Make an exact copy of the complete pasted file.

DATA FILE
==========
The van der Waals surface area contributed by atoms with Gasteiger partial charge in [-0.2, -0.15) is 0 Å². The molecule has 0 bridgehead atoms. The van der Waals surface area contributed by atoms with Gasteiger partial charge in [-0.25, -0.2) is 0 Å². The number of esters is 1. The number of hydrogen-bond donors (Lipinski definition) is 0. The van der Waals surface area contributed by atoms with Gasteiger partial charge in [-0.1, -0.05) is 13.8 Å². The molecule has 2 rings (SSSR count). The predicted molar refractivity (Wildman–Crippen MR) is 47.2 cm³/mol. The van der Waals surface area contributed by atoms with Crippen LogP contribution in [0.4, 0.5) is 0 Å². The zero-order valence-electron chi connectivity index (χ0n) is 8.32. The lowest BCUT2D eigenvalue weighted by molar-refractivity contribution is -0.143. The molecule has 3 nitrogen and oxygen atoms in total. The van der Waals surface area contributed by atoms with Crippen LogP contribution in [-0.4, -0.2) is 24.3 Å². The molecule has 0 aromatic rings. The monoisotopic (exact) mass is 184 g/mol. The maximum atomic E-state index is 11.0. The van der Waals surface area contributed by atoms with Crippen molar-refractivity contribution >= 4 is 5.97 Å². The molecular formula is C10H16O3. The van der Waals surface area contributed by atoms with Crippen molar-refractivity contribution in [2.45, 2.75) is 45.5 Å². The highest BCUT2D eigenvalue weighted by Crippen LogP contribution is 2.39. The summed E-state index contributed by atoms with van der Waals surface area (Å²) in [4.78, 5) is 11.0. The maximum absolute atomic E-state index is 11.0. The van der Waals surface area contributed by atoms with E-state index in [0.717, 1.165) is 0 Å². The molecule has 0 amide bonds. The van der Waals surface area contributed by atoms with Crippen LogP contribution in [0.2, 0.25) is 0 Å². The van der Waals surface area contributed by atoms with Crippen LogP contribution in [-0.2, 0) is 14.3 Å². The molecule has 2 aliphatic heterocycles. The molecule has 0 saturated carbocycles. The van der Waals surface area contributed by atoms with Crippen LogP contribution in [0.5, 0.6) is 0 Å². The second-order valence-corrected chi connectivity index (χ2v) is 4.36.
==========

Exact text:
The van der Waals surface area contributed by atoms with Gasteiger partial charge in [-0.2, -0.15) is 0 Å². The molecule has 0 bridgehead atoms. The van der Waals surface area contributed by atoms with Gasteiger partial charge in [-0.25, -0.2) is 0 Å². The number of esters is 1. The number of hydrogen-bond donors (Lipinski definition) is 0. The van der Waals surface area contributed by atoms with Gasteiger partial charge in [-0.1, -0.05) is 13.8 Å². The molecule has 2 rings (SSSR count). The predicted molar refractivity (Wildman–Crippen MR) is 47.2 cm³/mol. The van der Waals surface area contributed by atoms with Crippen LogP contribution in [0.4, 0.5) is 0 Å². The zero-order valence-electron chi connectivity index (χ0n) is 8.32. The lowest BCUT2D eigenvalue weighted by molar-refractivity contribution is -0.143. The molecule has 3 nitrogen and oxygen atoms in total. The van der Waals surface area contributed by atoms with Crippen LogP contribution in [-0.4, -0.2) is 24.3 Å². The molecule has 0 aromatic rings. The monoisotopic (exact) mass is 184 g/mol. The maximum atomic E-state index is 11.0. The van der Waals surface area contributed by atoms with Crippen molar-refractivity contribution >= 4 is 5.97 Å². The molecular formula is C10H16O3. The van der Waals surface area contributed by atoms with Crippen molar-refractivity contribution in [2.45, 2.75) is 45.5 Å². The highest BCUT2D eigenvalue weighted by Crippen LogP contribution is 2.39. The summed E-state index contributed by atoms with van der Waals surface area (Å²) in [4.78, 5) is 11.0. The maximum absolute atomic E-state index is 11.0. The van der Waals surface area contributed by atoms with E-state index in [0.717, 1.165) is 0 Å². The molecule has 0 amide bonds. The van der Waals surface area contributed by atoms with Crippen LogP contribution in [0.2, 0.25) is 0 Å². The van der Waals surface area contributed by atoms with Crippen LogP contribution in [-0.2, 0) is 14.3 Å². The molecule has 2 aliphatic heterocycles. The molecule has 0 saturated carbocycles. The van der Waals surface area contributed by atoms with Crippen LogP contribution in [0.5, 0.6) is 0 Å². The second-order valence-corrected chi connectivity index (χ2v) is 4.36.